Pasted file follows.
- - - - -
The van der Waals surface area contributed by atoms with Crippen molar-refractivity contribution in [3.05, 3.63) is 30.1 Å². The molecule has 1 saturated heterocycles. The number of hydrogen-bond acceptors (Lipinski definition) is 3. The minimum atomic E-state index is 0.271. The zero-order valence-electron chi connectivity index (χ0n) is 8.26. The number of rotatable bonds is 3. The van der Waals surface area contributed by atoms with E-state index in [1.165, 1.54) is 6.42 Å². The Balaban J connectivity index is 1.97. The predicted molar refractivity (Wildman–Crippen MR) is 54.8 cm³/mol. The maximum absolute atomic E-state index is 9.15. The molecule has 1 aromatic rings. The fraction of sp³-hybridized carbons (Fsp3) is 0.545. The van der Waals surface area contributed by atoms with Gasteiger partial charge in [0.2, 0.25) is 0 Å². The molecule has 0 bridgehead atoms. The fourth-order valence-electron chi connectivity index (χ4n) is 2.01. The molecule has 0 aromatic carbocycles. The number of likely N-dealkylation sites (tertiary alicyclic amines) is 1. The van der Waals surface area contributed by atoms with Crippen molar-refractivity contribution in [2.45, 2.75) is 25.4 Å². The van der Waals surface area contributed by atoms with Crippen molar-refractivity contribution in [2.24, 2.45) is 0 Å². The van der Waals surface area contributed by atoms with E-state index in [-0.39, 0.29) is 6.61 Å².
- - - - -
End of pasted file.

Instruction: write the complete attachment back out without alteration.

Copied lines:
The van der Waals surface area contributed by atoms with Crippen molar-refractivity contribution in [3.05, 3.63) is 30.1 Å². The molecule has 1 saturated heterocycles. The number of hydrogen-bond acceptors (Lipinski definition) is 3. The minimum atomic E-state index is 0.271. The zero-order valence-electron chi connectivity index (χ0n) is 8.26. The number of rotatable bonds is 3. The van der Waals surface area contributed by atoms with E-state index in [1.165, 1.54) is 6.42 Å². The Balaban J connectivity index is 1.97. The predicted molar refractivity (Wildman–Crippen MR) is 54.8 cm³/mol. The maximum absolute atomic E-state index is 9.15. The molecule has 1 aromatic rings. The fraction of sp³-hybridized carbons (Fsp3) is 0.545. The van der Waals surface area contributed by atoms with Gasteiger partial charge in [0.2, 0.25) is 0 Å². The molecule has 0 bridgehead atoms. The fourth-order valence-electron chi connectivity index (χ4n) is 2.01. The molecule has 0 aromatic carbocycles. The number of likely N-dealkylation sites (tertiary alicyclic amines) is 1. The van der Waals surface area contributed by atoms with Crippen molar-refractivity contribution in [2.45, 2.75) is 25.4 Å². The van der Waals surface area contributed by atoms with Crippen molar-refractivity contribution in [2.24, 2.45) is 0 Å². The van der Waals surface area contributed by atoms with E-state index in [-0.39, 0.29) is 6.61 Å².